Monday, June 3, 2013
Fasting and Spiritual Direction
An excellent article by Gary Gilley arrived in my mail this week, in regards to claims about Christian need for fasting, as well as the whole unbiblical concept of “spiritual formation.”
The list of spiritual disciplines that has been adopted within the Spiritual Formation Movement is almost endless. We could analyze the divine office, Benedict’s Rule, use of the Rosary and prayer ropes, monasticism, journaling, the Eucharist, and pilgrimage, among many others. But we will conclude our study of the disciplines with fasting and spiritual direction.
Of course fasting is not a practice unique to spiritual formation. Christians of all theological stripes have fasted since the inception of the church, and the Old Testament saints, not to mention those of pagan religions, made fasting part of their religious life. In order to get a handle on fasting it would be good to break our study into three parts: what spiritual formation leaders teach about fasting, how fasting is understood within more evangelical circles, and what the Bible says on the subject.
Spiritual Formation and Fasting
Dallas Willard tells us that “fasting is one of the more important ways of practicing that self-denial required of everyone who would follow Christ (Matt 16:24). In fasting, we learn how to suffer happily as we feast on God.”  Willard offers a quote from Thomas á Kempis to support his views: “Whosoever knows best how to suffer will keep the greatest peace. That man is conqueror of himself, and lord of the world, the friend of Christ, and heir of Heaven.”  Willard makes clear what he is trying to say in this summary statement:
Persons well used to fasting as a systematic practice will have a clear and constant sense of their resources in God. And that will help them endure deprivation of all kinds, even to the point of coping with them easily and cheerfully. Kempis again says: “Refrain from gluttony and thou shalt the more easily restrain all the inclination of the flesh.” Fasting teaches temperance or self-control and therefore teaches moderation and restraint with regard to all our fundamental drives. 
The idea Willard is promoting is that fasting is a means of sanctification. Through practicing this discipline we suffer deprivations that train us to curb our appetites, control our flesh and conform us to Christlikeness. Through the discipline of fasting we can expect spiritual growth and formation. We will examine the idea that fasting is a means of sanctification later, but for now it is significant to note at this point that Willard draws his conclusions without reference to Scripture and what God says is the purpose of fasting. Rather his primary resource appears to be the Roman Catholic mystic, Thomas á Kempis. When we turn to Richard Foster he rightly remarks that “there simply are no biblical laws that command regular fasting.”  He points to the ancient Christian devotional book the Didache instead, which prescribed fasting on Wednesdays and Fridays, and John Wesley’s revival of these teachings among early Methodists.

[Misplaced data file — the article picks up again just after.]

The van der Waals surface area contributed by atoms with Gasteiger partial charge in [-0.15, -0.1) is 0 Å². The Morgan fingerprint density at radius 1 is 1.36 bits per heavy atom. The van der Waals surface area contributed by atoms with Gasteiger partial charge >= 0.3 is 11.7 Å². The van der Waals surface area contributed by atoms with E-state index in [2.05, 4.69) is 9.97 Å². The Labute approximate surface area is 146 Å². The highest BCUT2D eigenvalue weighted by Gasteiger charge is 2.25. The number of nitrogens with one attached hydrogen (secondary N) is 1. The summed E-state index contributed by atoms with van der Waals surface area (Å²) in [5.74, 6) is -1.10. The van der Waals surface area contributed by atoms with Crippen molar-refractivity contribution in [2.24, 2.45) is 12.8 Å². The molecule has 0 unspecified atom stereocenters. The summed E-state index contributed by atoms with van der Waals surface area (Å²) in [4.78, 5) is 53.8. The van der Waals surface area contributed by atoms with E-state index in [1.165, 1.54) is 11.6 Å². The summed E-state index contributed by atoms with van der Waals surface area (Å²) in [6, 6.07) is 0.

Scot McKnight writes a whole book for “The Ancient Practices Series” simply entitled Fasting. McKnight contends that fasting is merely the natural, inevitable response of a person to a grievous or sacred moment (such as sorrow or spiritual desire) which may or may not lead to a desired result or benefit. He states that “fasting is not an instrument that can be utilized to get what we want,”  yet when he fleshes out reasons for fasting he lists: to help us become more compassionate, to gain clarity, to be a blessing, to grow spiritually, to draw closer to God, to develop love for God and others, to overcome temptation, or to get answers to prayer.  While McKnight admits that the Bible gives very limited instruction on fasting  he believes fasting is vital for today based on Old Testament Jewish practices and the witness of church history. “Who are we,” he questions, “to neglect what God’s people have always done?”  He does admit, however, that ancient Jews in response to grievances or sacred moments also wore sackcloth, pulled out their hair, tossed dust on their head and tore their clothing, in addition to fasting.  Who are we, we might ask in turn, to pick and choose which of these ancient practices to incorporate into our Christian life while rejecting these other examples? McKnight, just as Willard and Foster, is crafting a doctrine of fasting by cherry-picking from examples found in Scripture, Jewish and church history, rather than developing an understanding from the Scriptures themselves.
Other spiritual formation leaders could be referenced but it would result in mere redundancy since they all follow a similar line of reasoning. Therefore, we want to move on to the teachings of those who represent more mainstream views of evangelicalism.
Continue reading the full article